home Travel Cuba – 2005

Cuba – 2005

In April of 2005 my wife and I went to Cuba for our honeymoon. We had an excellent time and it was quite relaxing. We waited until a few weeks before our wedding and then found sale prices on all inclusive packages in the Caribbean. One of the best for the price was in Cuba so we bought it. The basics of our trip were this.

  • We flew Air Canada direct from Calgary to Varadero Cuba.
  • We stayed in the Sandals Princesa Del Mar Resort and Spa.
  • We stayed for 7 nights.
  • It cost aruond $1200/person

Visa

You don’t need to get one in advance, you can just show up. You do need a passport though. A lot of places require your passport to be valid for 6 months past your stay, but Cuba is actually only 1 month. So if you were going to return May 1st, your passport should not expire until at least June 1st.

Flight

The flight was fine. Typical Air Canada style where there was nothing really special about it, but it was on time and we didn’t have any hassles. The flight took about 5 1/2 hours.

At the airport they don’t stamp your passport. They just slide a entry/exit card inside it and stamp it. This is to encourage Americans who are not allowed to visit the country to do so if they want without having evidence of it in their passport.

There are a lot of people there who will transport you if you want, but this was included in our package. Our drivers told us we had to pay $5 each, but we knew it was included so we said we would pay later. Just a little scam they had on the side, but no worries.

Cuban Money

They have two currencies in Cuba. One is the regular peso and the other is the tourist peso. The tourist peso is equivalent to the U.S. dollar, basically all the time. So exchange for some of this when you get there and you will be set.

Princesa del Mar

This was quite a nice resort. It is a 5-star facility in Varadero. For those of you who don’t know, the resorts at Varadero are on a peninsula that has restricted access so it feels separate from the mainland somewhat.

Sandals resorts themselves are typically “couples” resorts so there were no children where we were staying. Being April, it was low season so some parts of it were closed down. This wasn’t a bad thing, it just meant some nights not everything was open. The pool and main eating areas were always open of course, but just way less busy so it was nice.

There are variety of 2 story buildings on the property that have around 20 or so rooms in them. They are open air and half the rooms have ocean view, which can see gorgeous sunrises. There is a main buffet eating area that is open for breakfast and lunches. However, scattered around the property are different “theme” restaurants that you can eat at. There was a French, steak house, Japanase, Italian, along with others. The only catch is you have to reserve in advance the restaurant you will go to. Because it was low season we just had to reserve the morning of, but in busy season you book all your evening meals when you arrive for the week. If it is your honeymoon, you will be invited to have a “special” dinner at the restaurant on the hill (the fancy living arrangements area). All the food and alcohol is of course included. The food was good, but I wouldn’t say amazing. We were told this is typical for Cuba since they can’t order anything from the U.S. because of the trade situation.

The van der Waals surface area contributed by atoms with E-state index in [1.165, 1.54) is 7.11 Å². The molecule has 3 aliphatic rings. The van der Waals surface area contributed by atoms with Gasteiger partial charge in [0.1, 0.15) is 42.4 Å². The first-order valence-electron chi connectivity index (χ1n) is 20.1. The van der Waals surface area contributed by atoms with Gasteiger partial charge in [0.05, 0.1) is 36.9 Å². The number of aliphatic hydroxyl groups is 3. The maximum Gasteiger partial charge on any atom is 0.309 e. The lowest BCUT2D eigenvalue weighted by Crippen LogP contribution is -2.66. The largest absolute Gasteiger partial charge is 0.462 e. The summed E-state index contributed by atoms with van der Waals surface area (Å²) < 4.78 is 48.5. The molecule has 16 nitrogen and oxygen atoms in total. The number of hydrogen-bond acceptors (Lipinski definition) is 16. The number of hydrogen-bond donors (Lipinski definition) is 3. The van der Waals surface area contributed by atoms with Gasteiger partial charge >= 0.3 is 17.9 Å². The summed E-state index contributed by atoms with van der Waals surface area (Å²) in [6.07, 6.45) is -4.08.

If you enjoy scuba diving, there is a free dive every day if you want one. They bus you to the Bay of Pigs or other locations and you go with a divemaster from the resort. This can be a bit of a drive though and if you are on your honeymoon you might not feel like doing this (like me).

Havana

We took a day tour by mini van to Havana. This is was a great way to break up the week. I think it was $75 US per person. It seems a bit steep, but you get a good tour around and lunch is included. You’ll see the scenery as you drive to Havana which is interesting. When you arrive you will see the old architecture, the old and new capital buildings, markets, and more. We had lunch on a nice little restaurant that overlooked parts of the city. We also saw the little “corner store” type establishments where citizens can come collect their rations (eggs, milk, etc). You even get to see the little bar where Ernest Hemingway would drink his mojitos. Later we visited a rum shop where you can buy their prized Havana Club.

Cuban Cigars

O.K. if you are going to buy the cubans here is some advice. The “legal” cigars are sold like almost everything else in Cuba, by the government. The price will be basically the same, everywhere you go. The same for Havana Club Rum. So buy it at the resort if you want. It might be a bit fresher if you buy it when you go to Havana but that is it. Be warned if you try to sell them when you get back. This is illegal in Canada, since you are supposed to pay the taxes on this if you are doing it. You are allowed to bring back 2 boxes tax free. Shops won’t buy them from you here though, unless they are a bit shady themselves. They know how much you paid anyways. Unless you can line up a friend or some other buyer before you go, you might as well just buy them for youself. There will be Cohiba and the ever popular Monte Cristo. A box (25) of Monte Cristo #2 will run you around $240US.

Tipping

You don’t need to tip money and you shouldn’t. Take lots of little things from the dollar store as gifts and tips. They love them. Everything from paper, pens, coloring books, old t-shirts you don’t want, pencil crayons, hair elastics, hair bands, and more. Some people said they would leave aspirin and tylenol, but is a little dangerous I would think.

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